But what a slaughter they dealt out there, words cannot describe it. There fell King Hrolf and all his men, but for a few traitors who lived on with Skuld. In this way she took the lands of King Hrolf under her command and governed them, badly and for a short time. And Elk-Frodi avenged his brother Bodvar Bjarki, just as he promised him, as was told in Frodi's Thread, together with Thorir Houndsfoot. And they received a mighty force from Sweden from Queen Yrsa, and it is said that Vogg was the commander of them. The whole host sailed for Denmark and came on Queen Skuld unawares. They seized her so she wasn't able to bring any spells to bear, and all her rabble they killed, and tortured her in various ways, and the lands came back under the rule of King Hrolf's daughters, then everyone sailed back to their own homes.

A mound was made for King Hrolf and the sword Skofnung laid beside him, and a mound for each champion, with their weapons too.

And here ends the saga of King Hrolf Kraki and his champions.

The Chronicle of the Kings of Lejre
(Chronicon Lethrense)

Preserved with the fourteenth century Latin Annals of Lund is an earlier record of Danish history, the Chronicle of the Kings of Lejre, of which this is an extract. The Chronicle of the Kings of Lejre was composed in the second half of the twelfth century. In contrast to Saxo's Gesta Danorum (c.1200), the Chronicle is terse, sometimes to the point of baffling, though it does include some curiosities not in Saxo, such as the Dog King of Denmark.

The translation here is based on the selection in Gordon & Taylor's An Introduction to Old Norse, which deals with Rolf Krage (= Hrolf Kraki), his immediate predecessors and successors, including the original Prince Hamlet (Amblothe), and Offe (called Offa in Old English).

References to Saxo are to Oliver Elton's 1905 translation: "The Danish History, Books I - IX" - online at

Then Haldan was king. He promptly killed his brothers Ro and Skat, and their friends, and died peacefully in his bed. Haldan had two sons: one was called Ro - though some say that he was called Haldan - and the other was called Helghe. They split the kingdom between them so that Ro got all the firm land and Helghe all the water. At that time, there was a market town in Zealand near Hogebierg, called Hokekopinge, and because it was a long way from the beach, King Ro made a market town near Ysefiorth, and called it Roskilde, Ro's spring, after himself. 1

One time, Helghe came to Halland2 and lay with Thore, the daughter of Ro's farmer, and had a daughter with her, called Yrse. Another time he took his own daughter without knowing it, and had a son called Rolf Krage. King Ro was buried in Lejre. Helghe killed the king of the Wends in battle and defeated Hodbrod and won the whole of Denmark. Then, out of shame for having his daughter, he fled to the east and killed himself there.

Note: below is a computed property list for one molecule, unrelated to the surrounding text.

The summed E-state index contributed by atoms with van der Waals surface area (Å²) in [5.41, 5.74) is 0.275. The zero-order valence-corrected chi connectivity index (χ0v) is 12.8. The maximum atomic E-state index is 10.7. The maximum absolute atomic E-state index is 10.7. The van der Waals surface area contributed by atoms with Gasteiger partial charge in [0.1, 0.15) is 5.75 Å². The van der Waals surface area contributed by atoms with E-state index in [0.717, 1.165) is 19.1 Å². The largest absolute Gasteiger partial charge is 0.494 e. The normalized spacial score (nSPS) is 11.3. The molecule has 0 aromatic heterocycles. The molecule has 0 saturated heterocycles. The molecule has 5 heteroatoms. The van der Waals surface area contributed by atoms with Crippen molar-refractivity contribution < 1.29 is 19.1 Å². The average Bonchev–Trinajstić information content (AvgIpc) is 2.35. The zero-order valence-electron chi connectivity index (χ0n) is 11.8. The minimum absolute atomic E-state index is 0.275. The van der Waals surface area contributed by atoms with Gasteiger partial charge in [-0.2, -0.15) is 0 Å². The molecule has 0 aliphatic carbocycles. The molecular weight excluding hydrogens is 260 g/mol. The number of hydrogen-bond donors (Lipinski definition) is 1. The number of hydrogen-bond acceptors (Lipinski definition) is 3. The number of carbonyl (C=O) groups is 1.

Then King Hakon of Sweden sent the Danes a small dog for a king, with the warning that whoever was the first to say that it was dead would lose their life3. One day as Dog sat at table, and the hounds were scrapping on the floor, he sprang from the table and they tore him to death. And no-one dared tell King Hakon that. Then the giant Lee of Lee's Isle4 told his herdsman Snio5 to get himself the kingdom from King Hakon. So king Hakon asked Snio the news. Snio answered, "The bees are all dazed in Denmark."

Then King Hakon said, "Where did you sleep the night?"

Snio answered the king, "There where the sheep ate the wolves."

"How so?"

"Because the wolf was boiled and given to the sheep to drink as a cure."

"Where did you sleep the next night?"

"Where the wolf ate the cart and the horses ran off."

"How could that be?"

"Because the wolves ate the beaver-thrall, who had the wood between his legs; and the beavers who drew him, they ran away."6

"Where did you sleep the third night?" said the king.

Snio answered, "Where the mice ate the axe but not the haft."

"How so?"

"Because children made an axe of white cheese. The mice ate that, but not the stick the haft was made of."

Then the king asked about the news.

Then Snio answered, "The bees are all dazed."

"Then Dog is dead!"

"You said it, not me," said Snio, and so he was king in Denmark - a twisted and excessively harsh judge, vicious too, who acquired goods by dishonest means, and he oppressed everyone very much. One man he oppressed was called Roth. He stood up to him. Out of malice, the king sent him to Lee the giant to ask about his death7. So Roth delivered the king's greetings to Lee the giant and told him three true sayings: one, that he never saw thicker walls on a house than on Lee's; second, that he never saw a man with so many heads; and third, that if he got away from there, he would never long to be back. And so he saved his life. Then the giant Lee sent the king two gloves, and so when he presided over the assembly in Jutland and he pulled on the gloves, lice ate him to death.

Then Helghe's son, Rolf Krage, was king. He was a grand man in body and mind, and gave so gladly that that no-one asked him twice for anything. There was count in Skaane, and he was German, and was called Hartwar8. He paid tribute to Rolf. He married Rolf's sister against his will; but some say he gave her to him along with Sweden. One time, Hartwar came to Zealand with a great army, and bade Rolf - who was then staying at Lejre - to take his tribute, and so Hartwar killed Rolf and all his men except one; he was called Wigge, and he ran him through that same day with the same sword he was going to do him homage with. Hartwar was king from dawn till nine in the morning; his queen was called Skulda9. Some say that Ake, Hauborth's brother, killed Hartwar, and so became king.